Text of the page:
In the music spotlight: Thom Yorke
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Thom Yorke is heading back onto the road to catch up with his musical output, and it looks like he’s clearing the decks for his next moves. Yorke spent two nights at United Center with Radiohead in July, reinforcing the strong initial reception that “A Moon Shaped Pool” had received at Lollapalooza in 2016. Next Tuesday, Yorke returns for a set at the Chicago Theatre alongside Radiohead producer Nigel Godrich and visual artist Tarik Barri. The pair will feature songs from Yorke’s solo releases including 2014 album “Tomorrow’s Modern Boxes.”
Yorke’s prior extracurricular visit to Chicago without his adventurous Radiohead bandmates stopped at UIC Pavilion with side project Atoms for Peace. That group also included Godrich on keyboards and various instruments, creating loops and textures in a lineup alongside bassist Flea from Red Hot Chili Peppers. With Yorke and Godrich crafting overlapping textures as a duo, expect the mood to be less caustic and funky, and more enveloping and mesmerizing.
Following the pay-what-you-want internet launch of Radiohead’s 2007 album “In Rainbows,” Yorke and Godrich delved further with “Tomorrow’s Modern Boxes.” The album was released as a paid album via BitTorrent in an experiment designed to measure whether artists could gain commercial support from the listening public via digital release. In the ensuing year, downloads of the album featuring the eerie electronica of “A Brain in a Bottle” approached five million. Tracks like “Nose Grows Some” unfurl with detached falsetto, skittering digital pops and pulses, and hazy moods of paranoia and dread. “The Mother Lode” contrasts with upbeat melody while remaining detached and off-balance. Hearing these songs performed should be intoxicating, but don’t bet on the evening being the feel-good show of the season.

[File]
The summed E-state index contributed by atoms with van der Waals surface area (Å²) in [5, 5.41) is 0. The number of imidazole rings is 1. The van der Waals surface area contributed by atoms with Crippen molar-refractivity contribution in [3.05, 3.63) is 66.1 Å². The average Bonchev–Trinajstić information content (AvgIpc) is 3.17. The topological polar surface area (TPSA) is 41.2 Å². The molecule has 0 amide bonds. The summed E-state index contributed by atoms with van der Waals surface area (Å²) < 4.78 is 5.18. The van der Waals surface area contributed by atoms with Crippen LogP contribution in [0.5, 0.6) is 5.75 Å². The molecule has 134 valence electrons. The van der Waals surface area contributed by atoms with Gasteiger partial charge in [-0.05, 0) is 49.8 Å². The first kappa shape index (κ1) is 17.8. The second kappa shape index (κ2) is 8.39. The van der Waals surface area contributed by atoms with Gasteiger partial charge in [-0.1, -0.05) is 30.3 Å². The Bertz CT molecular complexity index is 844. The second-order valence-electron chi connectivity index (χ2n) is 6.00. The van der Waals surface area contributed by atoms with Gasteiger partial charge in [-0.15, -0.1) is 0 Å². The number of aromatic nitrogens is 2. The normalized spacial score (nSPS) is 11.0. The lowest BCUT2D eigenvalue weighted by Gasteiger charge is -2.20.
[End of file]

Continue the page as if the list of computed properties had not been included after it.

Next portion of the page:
Yorke’s latest output may be bypassed at the concert. The soundtrack to director Luca Guadagnino’s horror film “Suspiria” arrived in October, featuring 80 minutes of unsettling electronic soundscapes and mood pieces incorporating piano, orchestra and choir. Yorke’s first feature-length film score includes the warning swarms of “A Storm that Took Everything” and “Voiceless Terror.” The disquieting “The Hooks” features piano, synthesizer drone, groaning and heavy footsteps, conjuring uneasy images even without visual or narrative accompaniment. With the exception of moody and compelling piano-and-vocal tracks like “Suspirium” and “Unmade” or the tense, guitar-driven “Open Again,” most of the album is meant for white-knuckled listening in a darkened movie theater rather than a music hall. Try playing the album on the way home from the Chicago Theatre as your mood-appropriate, private encore.
Jeff Elbel is a local freelance writer.